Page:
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The new culture wars | HT Editorial – editorials


Thirty-four of Bollywood’s top production companies, many helmed by the biggest stars, and four industry bodies, on Monday, filed a lawsuit in the Delhi High Court against “media trials”. They have also sought directions against two news channels, seen as close to the ruling dispensation, for their “irresponsible, defamatory and derogatory” remarks against Bollywood and its personalities. Select media coverage, in the wake of actor Sushant Singh Rajput’s suicide, portrayed the industry as a den of crime, drugs, and nepotism.

The case is significant for two distinct reasons. One, it will throw open the question of free speech and its limits. While it is tempting to frame the issue only in terms of free expression — and media platforms must be allowed to publish and broadcast all forms of investigative stories and diverse views — the fact is that this right to free speech comes with a degree of responsibility as constitutionally stipulated. To accuse people of murder, without any evidence, cannot be constructed as free speech. Some media outlets have also, often, provided a platform for hate speech. While the State cannot be trusted to regulate the media — for it will become a way to exercise control — self-regulation has failed too. The case must trigger a conversation on the need for a statutory-but-independent regulatory mechanism for television news.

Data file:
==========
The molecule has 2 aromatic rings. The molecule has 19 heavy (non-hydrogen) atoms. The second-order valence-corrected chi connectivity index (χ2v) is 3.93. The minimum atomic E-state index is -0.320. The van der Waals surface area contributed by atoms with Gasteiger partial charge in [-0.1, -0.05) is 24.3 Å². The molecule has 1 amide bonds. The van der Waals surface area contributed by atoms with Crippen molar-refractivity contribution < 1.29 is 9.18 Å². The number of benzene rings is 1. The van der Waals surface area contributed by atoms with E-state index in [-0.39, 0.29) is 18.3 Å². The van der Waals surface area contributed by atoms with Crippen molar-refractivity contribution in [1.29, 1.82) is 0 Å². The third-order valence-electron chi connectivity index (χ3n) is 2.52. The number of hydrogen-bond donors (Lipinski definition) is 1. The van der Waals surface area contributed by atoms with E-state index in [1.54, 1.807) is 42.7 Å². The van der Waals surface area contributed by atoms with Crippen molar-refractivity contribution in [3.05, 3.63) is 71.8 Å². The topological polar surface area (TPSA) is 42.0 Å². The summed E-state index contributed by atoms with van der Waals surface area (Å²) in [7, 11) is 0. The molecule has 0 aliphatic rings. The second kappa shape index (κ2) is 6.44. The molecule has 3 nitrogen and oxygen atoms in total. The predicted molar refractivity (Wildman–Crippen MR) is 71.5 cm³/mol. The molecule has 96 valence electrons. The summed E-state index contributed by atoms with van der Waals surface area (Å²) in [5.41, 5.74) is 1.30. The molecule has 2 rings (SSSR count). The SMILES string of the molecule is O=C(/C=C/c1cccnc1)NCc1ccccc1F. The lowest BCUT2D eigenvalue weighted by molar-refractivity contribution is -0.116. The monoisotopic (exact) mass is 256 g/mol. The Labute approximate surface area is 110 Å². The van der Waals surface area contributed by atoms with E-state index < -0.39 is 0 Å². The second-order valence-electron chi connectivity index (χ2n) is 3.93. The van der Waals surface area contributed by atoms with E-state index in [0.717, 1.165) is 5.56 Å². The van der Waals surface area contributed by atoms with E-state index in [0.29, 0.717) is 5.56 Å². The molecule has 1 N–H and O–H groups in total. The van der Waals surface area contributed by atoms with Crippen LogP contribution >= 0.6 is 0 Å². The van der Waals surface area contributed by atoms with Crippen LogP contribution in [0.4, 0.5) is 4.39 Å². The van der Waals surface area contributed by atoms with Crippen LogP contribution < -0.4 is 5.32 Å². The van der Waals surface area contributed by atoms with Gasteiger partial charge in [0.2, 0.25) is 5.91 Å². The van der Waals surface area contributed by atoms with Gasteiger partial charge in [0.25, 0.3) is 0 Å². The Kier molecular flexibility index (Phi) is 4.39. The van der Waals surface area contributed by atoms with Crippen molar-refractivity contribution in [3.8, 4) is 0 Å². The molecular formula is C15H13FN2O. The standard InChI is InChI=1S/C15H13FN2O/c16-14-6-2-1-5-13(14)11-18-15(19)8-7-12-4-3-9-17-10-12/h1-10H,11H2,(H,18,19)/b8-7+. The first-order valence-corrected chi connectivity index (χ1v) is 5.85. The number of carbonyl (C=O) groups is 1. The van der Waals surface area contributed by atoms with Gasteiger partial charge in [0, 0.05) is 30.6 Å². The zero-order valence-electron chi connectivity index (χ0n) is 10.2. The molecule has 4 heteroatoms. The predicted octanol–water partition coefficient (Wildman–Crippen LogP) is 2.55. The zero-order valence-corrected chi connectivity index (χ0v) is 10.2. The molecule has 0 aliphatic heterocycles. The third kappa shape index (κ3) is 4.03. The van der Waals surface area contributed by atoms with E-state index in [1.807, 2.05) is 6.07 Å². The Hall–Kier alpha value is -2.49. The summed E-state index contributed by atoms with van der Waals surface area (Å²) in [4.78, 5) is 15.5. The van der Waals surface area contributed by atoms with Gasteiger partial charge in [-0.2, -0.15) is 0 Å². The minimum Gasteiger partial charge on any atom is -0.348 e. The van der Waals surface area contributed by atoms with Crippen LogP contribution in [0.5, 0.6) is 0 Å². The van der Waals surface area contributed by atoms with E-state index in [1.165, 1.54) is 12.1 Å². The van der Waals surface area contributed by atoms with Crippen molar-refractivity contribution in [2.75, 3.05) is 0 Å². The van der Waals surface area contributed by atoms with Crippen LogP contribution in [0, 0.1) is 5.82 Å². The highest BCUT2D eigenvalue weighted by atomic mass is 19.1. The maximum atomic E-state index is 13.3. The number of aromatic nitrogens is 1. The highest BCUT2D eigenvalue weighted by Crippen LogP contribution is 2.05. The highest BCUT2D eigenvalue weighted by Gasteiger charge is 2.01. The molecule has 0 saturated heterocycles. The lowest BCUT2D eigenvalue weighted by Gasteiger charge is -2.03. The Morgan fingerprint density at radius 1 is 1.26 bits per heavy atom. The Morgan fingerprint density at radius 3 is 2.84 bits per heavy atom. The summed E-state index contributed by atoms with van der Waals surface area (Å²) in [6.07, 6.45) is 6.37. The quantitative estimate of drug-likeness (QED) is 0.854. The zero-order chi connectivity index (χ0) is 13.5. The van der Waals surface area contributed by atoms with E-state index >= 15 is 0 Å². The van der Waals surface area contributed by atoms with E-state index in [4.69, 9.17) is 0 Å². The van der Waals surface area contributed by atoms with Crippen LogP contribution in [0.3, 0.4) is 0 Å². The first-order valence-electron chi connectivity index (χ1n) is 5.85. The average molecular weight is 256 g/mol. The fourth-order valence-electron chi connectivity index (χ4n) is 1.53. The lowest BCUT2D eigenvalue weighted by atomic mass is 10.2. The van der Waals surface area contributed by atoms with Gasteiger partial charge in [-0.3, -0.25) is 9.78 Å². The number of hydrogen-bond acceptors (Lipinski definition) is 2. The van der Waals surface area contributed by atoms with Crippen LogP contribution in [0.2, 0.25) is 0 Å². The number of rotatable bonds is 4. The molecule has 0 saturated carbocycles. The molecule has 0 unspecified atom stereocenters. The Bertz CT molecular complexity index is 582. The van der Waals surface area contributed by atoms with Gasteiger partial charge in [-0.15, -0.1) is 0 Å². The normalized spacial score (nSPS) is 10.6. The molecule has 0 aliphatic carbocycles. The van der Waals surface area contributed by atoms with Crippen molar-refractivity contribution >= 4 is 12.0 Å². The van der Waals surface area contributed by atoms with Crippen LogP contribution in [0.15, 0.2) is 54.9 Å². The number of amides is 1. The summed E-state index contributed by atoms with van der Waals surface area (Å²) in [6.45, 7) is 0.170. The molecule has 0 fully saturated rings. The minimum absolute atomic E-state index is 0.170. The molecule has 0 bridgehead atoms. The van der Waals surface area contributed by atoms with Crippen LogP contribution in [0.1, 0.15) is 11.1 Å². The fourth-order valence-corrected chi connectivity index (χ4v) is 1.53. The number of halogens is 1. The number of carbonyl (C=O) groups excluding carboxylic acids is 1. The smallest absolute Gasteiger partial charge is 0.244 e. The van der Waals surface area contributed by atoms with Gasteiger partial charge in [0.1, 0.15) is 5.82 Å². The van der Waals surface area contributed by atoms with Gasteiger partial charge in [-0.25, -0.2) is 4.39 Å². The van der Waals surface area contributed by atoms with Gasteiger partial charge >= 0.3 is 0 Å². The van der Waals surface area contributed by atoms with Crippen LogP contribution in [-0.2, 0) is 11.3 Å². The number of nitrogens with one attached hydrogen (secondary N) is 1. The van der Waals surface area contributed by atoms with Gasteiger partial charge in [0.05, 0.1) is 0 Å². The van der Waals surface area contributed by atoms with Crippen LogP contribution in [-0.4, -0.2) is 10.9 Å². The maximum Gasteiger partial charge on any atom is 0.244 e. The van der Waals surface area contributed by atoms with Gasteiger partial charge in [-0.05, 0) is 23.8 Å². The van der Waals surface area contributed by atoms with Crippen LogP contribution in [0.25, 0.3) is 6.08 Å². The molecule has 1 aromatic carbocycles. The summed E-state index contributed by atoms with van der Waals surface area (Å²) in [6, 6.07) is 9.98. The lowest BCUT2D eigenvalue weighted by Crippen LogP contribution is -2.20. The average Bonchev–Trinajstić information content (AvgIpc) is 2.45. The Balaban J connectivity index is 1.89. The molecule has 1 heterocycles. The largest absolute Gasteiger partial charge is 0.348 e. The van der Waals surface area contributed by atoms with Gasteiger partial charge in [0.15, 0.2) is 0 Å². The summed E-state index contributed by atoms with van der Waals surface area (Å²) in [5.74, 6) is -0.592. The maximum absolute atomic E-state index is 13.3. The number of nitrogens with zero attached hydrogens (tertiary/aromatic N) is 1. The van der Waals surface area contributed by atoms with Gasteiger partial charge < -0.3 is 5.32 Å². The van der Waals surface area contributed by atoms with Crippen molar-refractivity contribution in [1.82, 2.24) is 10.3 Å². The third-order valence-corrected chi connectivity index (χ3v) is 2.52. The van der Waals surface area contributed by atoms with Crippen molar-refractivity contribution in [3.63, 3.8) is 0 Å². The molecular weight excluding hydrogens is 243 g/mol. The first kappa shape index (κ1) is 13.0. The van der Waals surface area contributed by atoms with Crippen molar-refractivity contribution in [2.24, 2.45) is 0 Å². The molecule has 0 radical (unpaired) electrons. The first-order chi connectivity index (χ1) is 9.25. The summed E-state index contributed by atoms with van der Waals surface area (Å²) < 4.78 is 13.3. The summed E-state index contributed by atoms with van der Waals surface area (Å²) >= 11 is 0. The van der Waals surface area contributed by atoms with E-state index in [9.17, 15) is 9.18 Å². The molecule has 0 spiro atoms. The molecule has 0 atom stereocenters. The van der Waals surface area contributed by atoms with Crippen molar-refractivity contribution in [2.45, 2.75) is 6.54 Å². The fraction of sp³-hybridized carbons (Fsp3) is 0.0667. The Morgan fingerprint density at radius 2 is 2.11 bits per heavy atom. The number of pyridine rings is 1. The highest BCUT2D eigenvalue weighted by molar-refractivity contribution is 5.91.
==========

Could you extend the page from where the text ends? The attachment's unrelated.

India is also in the midst of a larger culture war. The political Right, which believes it is through culture that society and eventually politics is shaped, appears to view Bollywood as representative of the ancient regime, with its focus on pluralism and the presence of liberals as well as Muslim figures. The fact that the industry has a range of underlying issues — from a history of shady financing to nepotism — allows the Right to stoke public distrust. The effort appears to be to delegitimise existing Bollywood power structures and create a parallel, more pliant, “nationalist” industry which will shape ideological and cultural consciousness as desired by dominant political actors. This newspaper does not endorse any illegal activity that may be taking place in the film industry. But the fact is that Bollywood has been an internal unifying thread for citizens, a secular space, an important economic hub generating employment and revenue, and a huge asset for India’s soft power. It may need reform, but to paint the industry as evil is both wrong and dangerous. Bollywood unifying to defend itself is positive.

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